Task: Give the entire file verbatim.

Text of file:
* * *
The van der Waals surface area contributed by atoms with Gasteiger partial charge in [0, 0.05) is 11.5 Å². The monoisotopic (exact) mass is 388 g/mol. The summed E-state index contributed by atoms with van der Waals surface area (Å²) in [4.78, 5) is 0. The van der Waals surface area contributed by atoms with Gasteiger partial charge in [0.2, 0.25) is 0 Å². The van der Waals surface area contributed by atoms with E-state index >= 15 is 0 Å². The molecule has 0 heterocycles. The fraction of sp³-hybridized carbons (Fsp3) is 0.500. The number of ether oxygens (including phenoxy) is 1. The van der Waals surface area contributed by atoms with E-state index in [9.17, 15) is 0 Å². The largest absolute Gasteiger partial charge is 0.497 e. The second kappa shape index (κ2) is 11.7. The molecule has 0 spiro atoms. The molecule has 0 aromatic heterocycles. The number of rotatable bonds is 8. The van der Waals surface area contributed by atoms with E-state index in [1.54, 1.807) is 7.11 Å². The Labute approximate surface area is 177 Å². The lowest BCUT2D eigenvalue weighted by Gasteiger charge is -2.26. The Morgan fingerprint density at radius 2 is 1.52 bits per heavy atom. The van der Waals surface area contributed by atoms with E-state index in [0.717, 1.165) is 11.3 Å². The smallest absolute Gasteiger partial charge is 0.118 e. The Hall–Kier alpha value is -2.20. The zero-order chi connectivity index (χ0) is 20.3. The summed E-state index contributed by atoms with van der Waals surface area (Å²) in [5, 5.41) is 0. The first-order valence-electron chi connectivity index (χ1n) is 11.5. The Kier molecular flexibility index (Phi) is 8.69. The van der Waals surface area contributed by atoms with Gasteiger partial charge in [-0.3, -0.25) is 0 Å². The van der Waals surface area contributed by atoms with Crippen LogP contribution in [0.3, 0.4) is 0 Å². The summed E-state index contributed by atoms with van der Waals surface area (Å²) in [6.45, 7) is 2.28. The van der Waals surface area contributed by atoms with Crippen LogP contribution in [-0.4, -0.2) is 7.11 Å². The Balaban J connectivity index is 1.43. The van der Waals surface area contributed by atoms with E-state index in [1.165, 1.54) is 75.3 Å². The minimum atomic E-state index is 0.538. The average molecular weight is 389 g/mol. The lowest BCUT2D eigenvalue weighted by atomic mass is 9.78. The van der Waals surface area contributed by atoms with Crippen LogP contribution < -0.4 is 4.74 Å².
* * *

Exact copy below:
The van der Waals surface area contributed by atoms with Gasteiger partial charge in [0, 0.05) is 11.5 Å². The monoisotopic (exact) mass is 388 g/mol. The summed E-state index contributed by atoms with van der Waals surface area (Å²) in [4.78, 5) is 0. The van der Waals surface area contributed by atoms with Gasteiger partial charge in [0.2, 0.25) is 0 Å². The van der Waals surface area contributed by atoms with E-state index >= 15 is 0 Å². The molecule has 0 heterocycles. The fraction of sp³-hybridized carbons (Fsp3) is 0.500. The number of ether oxygens (including phenoxy) is 1. The van der Waals surface area contributed by atoms with E-state index in [9.17, 15) is 0 Å². The largest absolute Gasteiger partial charge is 0.497 e. The second kappa shape index (κ2) is 11.7. The molecule has 0 spiro atoms. The molecule has 0 aromatic heterocycles. The number of rotatable bonds is 8. The van der Waals surface area contributed by atoms with E-state index in [1.54, 1.807) is 7.11 Å². The Labute approximate surface area is 177 Å². The lowest BCUT2D eigenvalue weighted by Gasteiger charge is -2.26. The Morgan fingerprint density at radius 2 is 1.52 bits per heavy atom. The van der Waals surface area contributed by atoms with E-state index in [0.717, 1.165) is 11.3 Å². The smallest absolute Gasteiger partial charge is 0.118 e. The Hall–Kier alpha value is -2.20. The zero-order chi connectivity index (χ0) is 20.3. The summed E-state index contributed by atoms with van der Waals surface area (Å²) in [5, 5.41) is 0. The first-order valence-electron chi connectivity index (χ1n) is 11.5. The Kier molecular flexibility index (Phi) is 8.69. The van der Waals surface area contributed by atoms with Gasteiger partial charge in [-0.3, -0.25) is 0 Å². The van der Waals surface area contributed by atoms with Crippen LogP contribution in [0.3, 0.4) is 0 Å². The summed E-state index contributed by atoms with van der Waals surface area (Å²) in [6.45, 7) is 2.28. The van der Waals surface area contributed by atoms with Crippen LogP contribution in [-0.4, -0.2) is 7.11 Å². The Balaban J connectivity index is 1.43. The van der Waals surface area contributed by atoms with E-state index in [1.165, 1.54) is 75.3 Å². The minimum atomic E-state index is 0.538. The average molecular weight is 389 g/mol. The lowest BCUT2D eigenvalue weighted by atomic mass is 9.78. The van der Waals surface area contributed by atoms with Crippen LogP contribution < -0.4 is 4.74 Å².